"Propolis is a resinous mixture that honey bees collect from tree buds, sap flows, or other botanical sources. It is used as a sealant for unwanted open spaces in the hive. Propolis, from the Greek word, "pro", meaning "in defense of" and "polis" meaning "city", is descriptive of the protection propolis provides the bee hives.
The main role of propolis is the protection of bees against disease. Bees coat every inch of the internal walls of their hives with a thin layer of propolis to sterilize the comb and keep their hives free of bacteria. The hive is an enclosed unit, it is hot and moist, the perfect breeding ground for microorganisms. Because of the propolis, the hive is virtually free of bacteria, mold and mildew. As a supplement, propolis helps provides your body the protection and healing properties that has allowed bees to survive for millions of years against many enemies. It is an excellent aid against bacterial infections.
The properties of the propolis depend on the exact sources used by each individual hive; therefore any potential medicinal properties that may be present in one hive's propolis may be absent from another's.
Natural medicine practitioners use propolis for the relief of various conditions, including inflammations, viral diseases, ulcers, superficial burns or scalds. Propolis is also believed to promote heart health, strengthen the immune system and reduce the chances of cataracts. Old beekeepers recommend a piece of propolis kept in the mouth as a remedy for a sore throat. Propolis lozenges and tinctures can be bought in many countries. Though claims have been made for its use in treating allergies, propolis may cause severe allergic reactions if the user is sensitive to bees or bee products."*
I started taking propolis in August. I hadn’t heard of it before so I thought ‘Why not give it a go?’. I came across it when I was in the Caribbean and met a beekeeper, now my boyfriend, who recommended taking it to improve my skin condition (I suffer from a mild form of acne where little pimples grow under my skin, making my cheeks a soft pink colour - nothing too horrific to look at but something that has always made me feel uncomfortable).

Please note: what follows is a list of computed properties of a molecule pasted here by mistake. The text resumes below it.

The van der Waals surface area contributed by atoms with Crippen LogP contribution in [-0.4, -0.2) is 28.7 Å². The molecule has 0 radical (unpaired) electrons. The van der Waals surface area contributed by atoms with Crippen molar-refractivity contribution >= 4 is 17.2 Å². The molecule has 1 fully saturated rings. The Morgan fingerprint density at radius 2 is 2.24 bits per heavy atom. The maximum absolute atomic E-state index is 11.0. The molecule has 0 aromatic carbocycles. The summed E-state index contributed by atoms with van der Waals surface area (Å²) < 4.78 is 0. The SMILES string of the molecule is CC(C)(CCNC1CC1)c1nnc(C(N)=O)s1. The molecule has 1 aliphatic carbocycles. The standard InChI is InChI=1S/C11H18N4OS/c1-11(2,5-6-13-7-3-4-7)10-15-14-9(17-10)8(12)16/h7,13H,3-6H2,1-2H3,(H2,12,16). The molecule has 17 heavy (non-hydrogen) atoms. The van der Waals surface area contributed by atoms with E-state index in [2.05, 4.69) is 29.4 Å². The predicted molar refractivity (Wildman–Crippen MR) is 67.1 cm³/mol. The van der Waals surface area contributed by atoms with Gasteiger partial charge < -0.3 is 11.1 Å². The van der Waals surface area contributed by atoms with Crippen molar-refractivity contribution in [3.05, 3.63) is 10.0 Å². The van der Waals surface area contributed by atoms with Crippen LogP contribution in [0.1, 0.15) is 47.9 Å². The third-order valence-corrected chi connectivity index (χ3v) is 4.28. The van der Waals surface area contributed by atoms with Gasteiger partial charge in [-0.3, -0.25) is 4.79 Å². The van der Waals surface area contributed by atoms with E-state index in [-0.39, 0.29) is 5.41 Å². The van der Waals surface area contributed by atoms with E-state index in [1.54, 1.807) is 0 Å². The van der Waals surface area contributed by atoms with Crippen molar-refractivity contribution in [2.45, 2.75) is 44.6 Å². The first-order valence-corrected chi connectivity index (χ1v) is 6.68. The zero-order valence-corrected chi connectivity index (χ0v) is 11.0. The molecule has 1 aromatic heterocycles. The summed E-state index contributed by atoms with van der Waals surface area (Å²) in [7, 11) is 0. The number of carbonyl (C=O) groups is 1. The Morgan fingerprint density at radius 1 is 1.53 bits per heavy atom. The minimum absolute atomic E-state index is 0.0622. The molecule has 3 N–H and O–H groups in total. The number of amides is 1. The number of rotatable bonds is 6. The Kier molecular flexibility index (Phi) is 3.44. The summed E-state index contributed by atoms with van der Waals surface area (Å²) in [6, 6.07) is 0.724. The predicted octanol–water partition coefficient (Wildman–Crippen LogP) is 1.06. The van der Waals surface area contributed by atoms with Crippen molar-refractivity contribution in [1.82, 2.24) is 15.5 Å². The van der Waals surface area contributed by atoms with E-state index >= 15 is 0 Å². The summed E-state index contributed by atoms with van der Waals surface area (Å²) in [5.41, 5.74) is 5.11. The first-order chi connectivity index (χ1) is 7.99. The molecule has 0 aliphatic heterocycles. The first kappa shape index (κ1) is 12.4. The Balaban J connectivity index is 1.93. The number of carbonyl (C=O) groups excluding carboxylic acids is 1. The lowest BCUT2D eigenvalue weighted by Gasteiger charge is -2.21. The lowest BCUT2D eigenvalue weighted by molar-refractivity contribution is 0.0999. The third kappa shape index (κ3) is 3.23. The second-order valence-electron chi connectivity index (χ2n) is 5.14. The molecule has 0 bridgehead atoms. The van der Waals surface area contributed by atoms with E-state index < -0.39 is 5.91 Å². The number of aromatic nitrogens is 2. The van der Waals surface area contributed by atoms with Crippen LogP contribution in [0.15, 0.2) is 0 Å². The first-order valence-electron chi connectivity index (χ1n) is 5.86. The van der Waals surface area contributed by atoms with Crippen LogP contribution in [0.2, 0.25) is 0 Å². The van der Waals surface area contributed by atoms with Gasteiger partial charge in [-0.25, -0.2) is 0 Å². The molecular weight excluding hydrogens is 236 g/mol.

I was reluctant to tell him about the headache - I now hardly tell anyone about it, as I fear I may be judged or put in the ‘crazy’ box - but eventually I did. He was very supportive about the pain and enthusiastically told me propolis may well work against fighting it off. He has given it to various people in the past, always with positive effects. One of his friends suffered from bad acne on his back, and after just a couple of months of taking propolis his acne had completely cleared up. He has worked with bees since being a young child and explained the numerous healing properties of bee products to me - fascinating to think such little creatures to be so intelligent! What I found most interesting to learn was that propolis prevents putrefaction in the hive - if a mouse or a lizard finds its way into the hive, the bees sting it to death and seal the carcass with propolis, effectively mummifying it thus rendering it completely odorless and thereby harmless to their well-being.
I took the propolis to the kinesiologist who tested me for it - my body strengthened which, according to kinesiology, means that I respond well to it. Every morning, as soon as I wake up, I take a small little ball of it. All I can do now is wait (yet again!) and see what happens.